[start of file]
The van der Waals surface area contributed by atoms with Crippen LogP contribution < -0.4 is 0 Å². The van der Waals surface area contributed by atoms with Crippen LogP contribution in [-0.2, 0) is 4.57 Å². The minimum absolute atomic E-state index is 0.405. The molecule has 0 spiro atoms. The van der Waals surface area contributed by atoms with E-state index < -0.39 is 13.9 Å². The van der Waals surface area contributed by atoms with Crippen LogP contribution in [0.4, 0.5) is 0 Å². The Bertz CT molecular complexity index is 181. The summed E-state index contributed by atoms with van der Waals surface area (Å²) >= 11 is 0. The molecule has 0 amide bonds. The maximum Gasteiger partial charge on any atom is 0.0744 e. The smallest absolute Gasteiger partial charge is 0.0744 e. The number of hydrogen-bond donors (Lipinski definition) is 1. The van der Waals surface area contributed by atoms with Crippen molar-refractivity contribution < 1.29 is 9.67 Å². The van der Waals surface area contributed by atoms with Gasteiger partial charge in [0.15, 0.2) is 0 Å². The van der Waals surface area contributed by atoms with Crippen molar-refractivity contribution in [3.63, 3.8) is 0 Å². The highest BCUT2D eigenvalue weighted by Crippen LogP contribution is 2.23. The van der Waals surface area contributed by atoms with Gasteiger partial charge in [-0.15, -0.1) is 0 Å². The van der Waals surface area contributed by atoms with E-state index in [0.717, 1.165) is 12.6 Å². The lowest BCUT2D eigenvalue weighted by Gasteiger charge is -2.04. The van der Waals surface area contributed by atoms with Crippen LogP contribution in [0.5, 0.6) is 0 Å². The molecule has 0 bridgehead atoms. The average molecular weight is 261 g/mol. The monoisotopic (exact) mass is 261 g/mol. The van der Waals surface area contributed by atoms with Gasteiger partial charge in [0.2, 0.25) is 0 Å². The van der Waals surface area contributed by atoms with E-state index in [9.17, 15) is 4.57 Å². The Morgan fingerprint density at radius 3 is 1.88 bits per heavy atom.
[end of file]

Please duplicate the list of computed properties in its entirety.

The van der Waals surface area contributed by atoms with Crippen LogP contribution < -0.4 is 0 Å². The van der Waals surface area contributed by atoms with Crippen LogP contribution in [-0.2, 0) is 4.57 Å². The minimum absolute atomic E-state index is 0.405. The molecule has 0 spiro atoms. The van der Waals surface area contributed by atoms with E-state index < -0.39 is 13.9 Å². The van der Waals surface area contributed by atoms with Crippen LogP contribution in [0.4, 0.5) is 0 Å². The Bertz CT molecular complexity index is 181. The summed E-state index contributed by atoms with van der Waals surface area (Å²) >= 11 is 0. The molecule has 0 amide bonds. The maximum Gasteiger partial charge on any atom is 0.0744 e. The smallest absolute Gasteiger partial charge is 0.0744 e. The number of hydrogen-bond donors (Lipinski definition) is 1. The van der Waals surface area contributed by atoms with Crippen molar-refractivity contribution < 1.29 is 9.67 Å². The van der Waals surface area contributed by atoms with Gasteiger partial charge in [0.15, 0.2) is 0 Å². The van der Waals surface area contributed by atoms with Crippen molar-refractivity contribution in [3.63, 3.8) is 0 Å². The highest BCUT2D eigenvalue weighted by Crippen LogP contribution is 2.23. The van der Waals surface area contributed by atoms with Gasteiger partial charge in [-0.15, -0.1) is 0 Å². The van der Waals surface area contributed by atoms with E-state index in [0.717, 1.165) is 12.6 Å². The lowest BCUT2D eigenvalue weighted by Gasteiger charge is -2.04. The van der Waals surface area contributed by atoms with Crippen LogP contribution in [0.5, 0.6) is 0 Å². The molecule has 0 bridgehead atoms. The average molecular weight is 261 g/mol. The monoisotopic (exact) mass is 261 g/mol. The van der Waals surface area contributed by atoms with Gasteiger partial charge in [0.2, 0.25) is 0 Å². The van der Waals surface area contributed by atoms with E-state index in [9.17, 15) is 4.57 Å². The Morgan fingerprint density at radius 3 is 1.88 bits per heavy atom.